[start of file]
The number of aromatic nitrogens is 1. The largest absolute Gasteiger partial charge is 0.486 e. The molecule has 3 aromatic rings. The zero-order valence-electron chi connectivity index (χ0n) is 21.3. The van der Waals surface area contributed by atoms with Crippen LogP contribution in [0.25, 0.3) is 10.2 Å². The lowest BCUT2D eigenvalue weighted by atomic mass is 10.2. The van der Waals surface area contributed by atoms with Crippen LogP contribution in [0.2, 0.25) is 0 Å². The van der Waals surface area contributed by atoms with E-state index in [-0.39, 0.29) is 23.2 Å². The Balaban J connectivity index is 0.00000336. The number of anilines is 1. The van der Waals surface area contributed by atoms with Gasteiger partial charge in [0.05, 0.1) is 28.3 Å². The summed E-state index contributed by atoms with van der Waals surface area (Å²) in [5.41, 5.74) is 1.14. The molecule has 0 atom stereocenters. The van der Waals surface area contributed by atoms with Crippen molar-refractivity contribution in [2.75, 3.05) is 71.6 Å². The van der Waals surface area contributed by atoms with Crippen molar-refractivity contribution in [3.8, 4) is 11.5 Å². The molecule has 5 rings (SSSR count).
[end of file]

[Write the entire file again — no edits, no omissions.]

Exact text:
The number of aromatic nitrogens is 1. The largest absolute Gasteiger partial charge is 0.486 e. The molecule has 3 aromatic rings. The zero-order valence-electron chi connectivity index (χ0n) is 21.3. The van der Waals surface area contributed by atoms with Crippen LogP contribution in [0.25, 0.3) is 10.2 Å². The lowest BCUT2D eigenvalue weighted by atomic mass is 10.2. The van der Waals surface area contributed by atoms with Crippen LogP contribution in [0.2, 0.25) is 0 Å². The van der Waals surface area contributed by atoms with E-state index in [-0.39, 0.29) is 23.2 Å². The Balaban J connectivity index is 0.00000336. The number of anilines is 1. The van der Waals surface area contributed by atoms with Gasteiger partial charge in [0.05, 0.1) is 28.3 Å². The summed E-state index contributed by atoms with van der Waals surface area (Å²) in [5.41, 5.74) is 1.14. The molecule has 0 atom stereocenters. The van der Waals surface area contributed by atoms with Crippen molar-refractivity contribution in [2.75, 3.05) is 71.6 Å². The van der Waals surface area contributed by atoms with Crippen molar-refractivity contribution in [3.8, 4) is 11.5 Å². The molecule has 5 rings (SSSR count).